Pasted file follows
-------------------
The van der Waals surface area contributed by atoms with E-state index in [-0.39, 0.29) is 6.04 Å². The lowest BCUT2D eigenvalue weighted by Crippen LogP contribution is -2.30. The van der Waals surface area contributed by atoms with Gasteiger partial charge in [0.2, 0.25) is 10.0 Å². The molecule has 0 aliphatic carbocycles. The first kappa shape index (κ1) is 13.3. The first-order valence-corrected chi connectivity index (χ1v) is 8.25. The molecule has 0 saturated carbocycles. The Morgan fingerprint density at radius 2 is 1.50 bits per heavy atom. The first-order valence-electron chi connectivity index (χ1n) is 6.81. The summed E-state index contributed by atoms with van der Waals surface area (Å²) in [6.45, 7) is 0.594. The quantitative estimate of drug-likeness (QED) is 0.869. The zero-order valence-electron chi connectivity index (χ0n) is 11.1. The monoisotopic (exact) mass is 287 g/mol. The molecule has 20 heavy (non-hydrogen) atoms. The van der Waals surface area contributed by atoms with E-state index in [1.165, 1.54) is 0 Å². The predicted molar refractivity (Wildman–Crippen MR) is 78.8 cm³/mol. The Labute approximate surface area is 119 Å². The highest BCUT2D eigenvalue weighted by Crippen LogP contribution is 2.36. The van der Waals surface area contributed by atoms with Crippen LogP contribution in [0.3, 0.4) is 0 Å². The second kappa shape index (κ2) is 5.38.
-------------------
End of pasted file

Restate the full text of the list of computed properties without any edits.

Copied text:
The van der Waals surface area contributed by atoms with E-state index in [-0.39, 0.29) is 6.04 Å². The lowest BCUT2D eigenvalue weighted by Crippen LogP contribution is -2.30. The van der Waals surface area contributed by atoms with Gasteiger partial charge in [0.2, 0.25) is 10.0 Å². The molecule has 0 aliphatic carbocycles. The first kappa shape index (κ1) is 13.3. The first-order valence-corrected chi connectivity index (χ1v) is 8.25. The molecule has 0 saturated carbocycles. The Morgan fingerprint density at radius 2 is 1.50 bits per heavy atom. The first-order valence-electron chi connectivity index (χ1n) is 6.81. The summed E-state index contributed by atoms with van der Waals surface area (Å²) in [6.45, 7) is 0.594. The quantitative estimate of drug-likeness (QED) is 0.869. The zero-order valence-electron chi connectivity index (χ0n) is 11.1. The monoisotopic (exact) mass is 287 g/mol. The molecule has 20 heavy (non-hydrogen) atoms. The van der Waals surface area contributed by atoms with E-state index in [1.165, 1.54) is 0 Å². The predicted molar refractivity (Wildman–Crippen MR) is 78.8 cm³/mol. The Labute approximate surface area is 119 Å². The highest BCUT2D eigenvalue weighted by Crippen LogP contribution is 2.36. The van der Waals surface area contributed by atoms with Crippen LogP contribution in [0.3, 0.4) is 0 Å². The second kappa shape index (κ2) is 5.38.